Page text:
Download Info

If you experience problems downloading a file, check if you have the proper application to view it first. In case of further problems read the IDEAS help page. Note that these files are not on the IDEAS site. Please be patient as the files may be large.
File URL: http://www.petersoninstitute.org/publications/wp/01-8.pdf
Download Restriction: no

Bibliographic Info

Paper provided by Peterson Institute for International Economics in its series Working Paper Series with number WP01-8.

as in new window
Length:
Date of creation: Aug 2001
Date of revision:
Handle: RePEc:iie:wpaper:wp01-8

Contact details of provider:
Postal: 1750 Massachusetts Avenue, NW, Washington, DC 20036-1903
Phone: 202-328-9000
Fax: 202-659-3225
Email:
Web page: http://www.piie.com
More information through EDIRC

Related research

Keywords:

References

References listed on IDEAS
Please report citation or reference errors to , or , if you are the registered author of the cited work, log in to your RePEc Author Service profile, click on "citations" and make appropriate adjustments.:
as in new window
  1. Sandra E Black & Lisa M Lynch, 2002. "What's Driving the New Economy? The Benefits of Workplace Innovation," Working Papers 02-03, Center for Economic Studies, U.S. Census Bureau.
  2. Kathryn Dominguez & Jeffrey A. Frankel, 1990. "Does Foreign Exchange Intervention Work?," Peterson Institute Press: All Books, Peterson Institute for International Economics, number 16, July.
  3. Adam S. Posen, 1998. "Restoring Japan's Economic Growth," Peterson Institute Press: All Books, Peterson Institute for International Economics, number 35, July.
  4. Thomas F. Cargill & Michael M. Hutchison & Takatoshi Ito, 2001. "Financial Policy and Central Banking in Japan," MIT Press Books, The MIT Press, edition 1, volume 1, number 0262032856, December.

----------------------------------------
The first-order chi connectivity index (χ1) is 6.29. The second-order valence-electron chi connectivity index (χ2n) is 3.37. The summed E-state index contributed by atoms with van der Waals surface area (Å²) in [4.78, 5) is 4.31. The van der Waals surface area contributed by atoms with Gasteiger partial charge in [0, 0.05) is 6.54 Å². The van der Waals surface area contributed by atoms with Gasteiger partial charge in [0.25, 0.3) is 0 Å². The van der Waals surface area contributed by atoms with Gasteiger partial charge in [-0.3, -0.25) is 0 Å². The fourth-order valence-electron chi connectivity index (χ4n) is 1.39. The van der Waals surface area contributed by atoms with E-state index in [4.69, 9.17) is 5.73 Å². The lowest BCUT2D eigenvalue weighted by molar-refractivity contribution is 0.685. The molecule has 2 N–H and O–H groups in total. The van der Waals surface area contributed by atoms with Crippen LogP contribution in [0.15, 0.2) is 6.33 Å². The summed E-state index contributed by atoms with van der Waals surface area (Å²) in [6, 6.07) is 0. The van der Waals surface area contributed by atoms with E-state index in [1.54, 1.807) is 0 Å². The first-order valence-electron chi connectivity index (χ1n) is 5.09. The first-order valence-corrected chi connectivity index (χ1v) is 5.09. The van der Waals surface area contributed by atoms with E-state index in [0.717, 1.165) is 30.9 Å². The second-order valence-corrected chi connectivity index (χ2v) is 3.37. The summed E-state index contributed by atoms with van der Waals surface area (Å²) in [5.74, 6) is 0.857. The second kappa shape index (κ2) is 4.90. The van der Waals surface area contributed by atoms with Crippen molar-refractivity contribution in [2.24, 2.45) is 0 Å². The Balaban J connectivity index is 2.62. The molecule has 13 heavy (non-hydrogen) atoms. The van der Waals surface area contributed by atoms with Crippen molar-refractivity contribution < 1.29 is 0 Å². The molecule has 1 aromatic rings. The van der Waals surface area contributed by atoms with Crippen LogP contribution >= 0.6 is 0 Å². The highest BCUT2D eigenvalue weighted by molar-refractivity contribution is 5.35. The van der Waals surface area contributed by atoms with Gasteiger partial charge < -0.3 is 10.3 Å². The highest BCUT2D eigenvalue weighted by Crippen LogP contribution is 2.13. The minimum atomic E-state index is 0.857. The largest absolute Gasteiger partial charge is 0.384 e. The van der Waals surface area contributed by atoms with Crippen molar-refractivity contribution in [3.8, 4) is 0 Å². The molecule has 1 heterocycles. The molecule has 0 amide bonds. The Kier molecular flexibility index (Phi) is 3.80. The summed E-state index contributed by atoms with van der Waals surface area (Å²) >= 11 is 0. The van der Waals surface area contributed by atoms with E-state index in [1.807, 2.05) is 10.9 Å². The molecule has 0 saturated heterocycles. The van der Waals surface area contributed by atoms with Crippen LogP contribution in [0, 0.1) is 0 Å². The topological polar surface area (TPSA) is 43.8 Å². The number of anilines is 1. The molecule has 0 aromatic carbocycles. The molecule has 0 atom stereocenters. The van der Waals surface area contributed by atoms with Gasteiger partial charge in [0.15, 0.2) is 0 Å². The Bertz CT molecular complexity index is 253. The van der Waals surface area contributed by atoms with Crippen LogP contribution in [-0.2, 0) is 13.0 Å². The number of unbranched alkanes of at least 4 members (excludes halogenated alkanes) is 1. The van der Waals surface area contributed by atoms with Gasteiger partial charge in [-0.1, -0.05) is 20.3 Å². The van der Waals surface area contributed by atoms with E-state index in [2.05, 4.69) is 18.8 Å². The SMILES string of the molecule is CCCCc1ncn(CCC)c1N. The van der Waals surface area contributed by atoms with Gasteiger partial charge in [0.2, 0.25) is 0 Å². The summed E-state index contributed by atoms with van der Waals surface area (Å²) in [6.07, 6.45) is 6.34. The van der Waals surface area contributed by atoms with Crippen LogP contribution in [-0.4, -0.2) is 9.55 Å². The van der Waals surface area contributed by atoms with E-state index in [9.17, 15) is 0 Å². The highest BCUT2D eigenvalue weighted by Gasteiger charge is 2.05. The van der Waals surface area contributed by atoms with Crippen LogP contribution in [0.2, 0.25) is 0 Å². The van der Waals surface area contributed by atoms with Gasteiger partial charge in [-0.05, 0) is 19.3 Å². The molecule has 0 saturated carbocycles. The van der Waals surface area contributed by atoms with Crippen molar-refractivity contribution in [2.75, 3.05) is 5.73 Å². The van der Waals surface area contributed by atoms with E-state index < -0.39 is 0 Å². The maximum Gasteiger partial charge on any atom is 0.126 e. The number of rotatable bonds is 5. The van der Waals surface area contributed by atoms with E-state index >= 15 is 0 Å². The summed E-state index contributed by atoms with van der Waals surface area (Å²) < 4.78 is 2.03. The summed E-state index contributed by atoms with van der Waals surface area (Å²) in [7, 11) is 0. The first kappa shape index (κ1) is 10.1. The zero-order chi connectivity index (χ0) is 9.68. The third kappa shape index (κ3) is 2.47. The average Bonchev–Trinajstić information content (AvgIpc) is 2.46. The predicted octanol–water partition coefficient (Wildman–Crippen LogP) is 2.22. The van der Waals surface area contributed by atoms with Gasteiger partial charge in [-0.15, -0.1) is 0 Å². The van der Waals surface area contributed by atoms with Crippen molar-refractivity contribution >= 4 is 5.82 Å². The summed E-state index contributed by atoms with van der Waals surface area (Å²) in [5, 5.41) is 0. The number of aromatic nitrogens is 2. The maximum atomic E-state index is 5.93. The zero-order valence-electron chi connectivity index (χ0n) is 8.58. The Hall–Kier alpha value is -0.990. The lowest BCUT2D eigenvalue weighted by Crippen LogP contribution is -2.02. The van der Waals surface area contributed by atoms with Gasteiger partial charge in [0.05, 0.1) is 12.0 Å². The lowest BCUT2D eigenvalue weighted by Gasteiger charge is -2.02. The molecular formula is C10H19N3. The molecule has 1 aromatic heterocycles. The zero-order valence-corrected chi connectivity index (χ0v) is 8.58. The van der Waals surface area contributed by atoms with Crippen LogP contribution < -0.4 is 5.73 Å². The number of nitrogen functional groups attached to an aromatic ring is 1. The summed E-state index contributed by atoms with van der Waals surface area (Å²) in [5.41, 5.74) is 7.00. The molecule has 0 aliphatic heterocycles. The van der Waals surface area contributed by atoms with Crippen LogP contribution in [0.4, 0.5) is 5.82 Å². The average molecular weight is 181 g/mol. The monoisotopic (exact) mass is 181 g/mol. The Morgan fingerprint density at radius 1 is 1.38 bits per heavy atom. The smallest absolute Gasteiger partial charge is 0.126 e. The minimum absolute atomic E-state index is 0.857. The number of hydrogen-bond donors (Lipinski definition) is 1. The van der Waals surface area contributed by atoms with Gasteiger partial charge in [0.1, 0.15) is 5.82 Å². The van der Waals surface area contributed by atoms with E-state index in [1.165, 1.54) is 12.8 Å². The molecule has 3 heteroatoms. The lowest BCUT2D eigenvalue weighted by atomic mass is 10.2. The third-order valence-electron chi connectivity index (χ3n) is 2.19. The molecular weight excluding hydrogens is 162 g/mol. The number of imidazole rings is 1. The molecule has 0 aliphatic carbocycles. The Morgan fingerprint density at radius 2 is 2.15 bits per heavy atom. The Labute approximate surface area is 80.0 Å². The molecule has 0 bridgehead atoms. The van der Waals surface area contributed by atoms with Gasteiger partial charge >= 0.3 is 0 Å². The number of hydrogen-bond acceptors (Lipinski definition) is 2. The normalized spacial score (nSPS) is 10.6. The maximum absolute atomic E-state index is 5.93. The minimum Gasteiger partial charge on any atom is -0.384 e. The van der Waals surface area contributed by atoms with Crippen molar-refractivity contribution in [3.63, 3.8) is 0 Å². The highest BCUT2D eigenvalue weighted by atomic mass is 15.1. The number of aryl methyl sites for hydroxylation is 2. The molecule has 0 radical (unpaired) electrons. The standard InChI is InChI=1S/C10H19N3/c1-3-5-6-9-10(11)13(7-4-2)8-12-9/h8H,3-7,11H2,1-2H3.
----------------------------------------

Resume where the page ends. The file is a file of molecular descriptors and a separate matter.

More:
5. C. Randall Henning, 1994. "Currencies and Politics in the United States, Germany, and Japan," Peterson Institute Press: All Books, Peterson Institute for International Economics, number 15, July.
  6. Takeo Hoshi & Anil Kashyap, 2004. "Corporate Financing and Governance in Japan: The Road to the Future," MIT Press Books, The MIT Press, edition 1, volume 1, number 0262582481, December.
  7. Adam S. Posen, 2001. "Japan 2001: Decisive Action or Financial Panic," Policy Briefs PB01-04, Peterson Institute for International Economics.
  8. Schoppa, Leonard J., 1999. "The Social Context in Coercive International Bargaining," International Organization, Cambridge University Press, vol. 53(02), pages 307-342, March.
Full references (including those not matched with items on IDEAS)

Citations

Lists

This item is not listed on Wikipedia, on a reading list or among the top items on IDEAS.

Statistics

Access and download statistics

Corrections

When requesting a correction, please mention this item's handle: RePEc:iie:wpaper:wp01-8. See general information about how to correct material in RePEc.

For technical questions regarding this item, or to correct its authors, title, abstract, bibliographic or download information, contact: (Peterson Institute webmaster).

If you have authored this item and are not yet registered with RePEc, we encourage you to do it here. This allows to link your profile to this item. It also allows you to accept potential citations to this item that we are uncertain about.

If references are entirely missing, you can add them using this form.

If the full references list an item that is present in RePEc, but the system did not link to it, you can help with this form.

If you know of missing items citing this one, you can help us creating those links by adding the relevant references in the same way as above, for each refering item. If you are a registered author of this item, you may also want to check the "citations" tab in your profile, as there may be some citations waiting for confirmation.

Please note that corrections may take a couple of weeks to filter through the various RePEc services.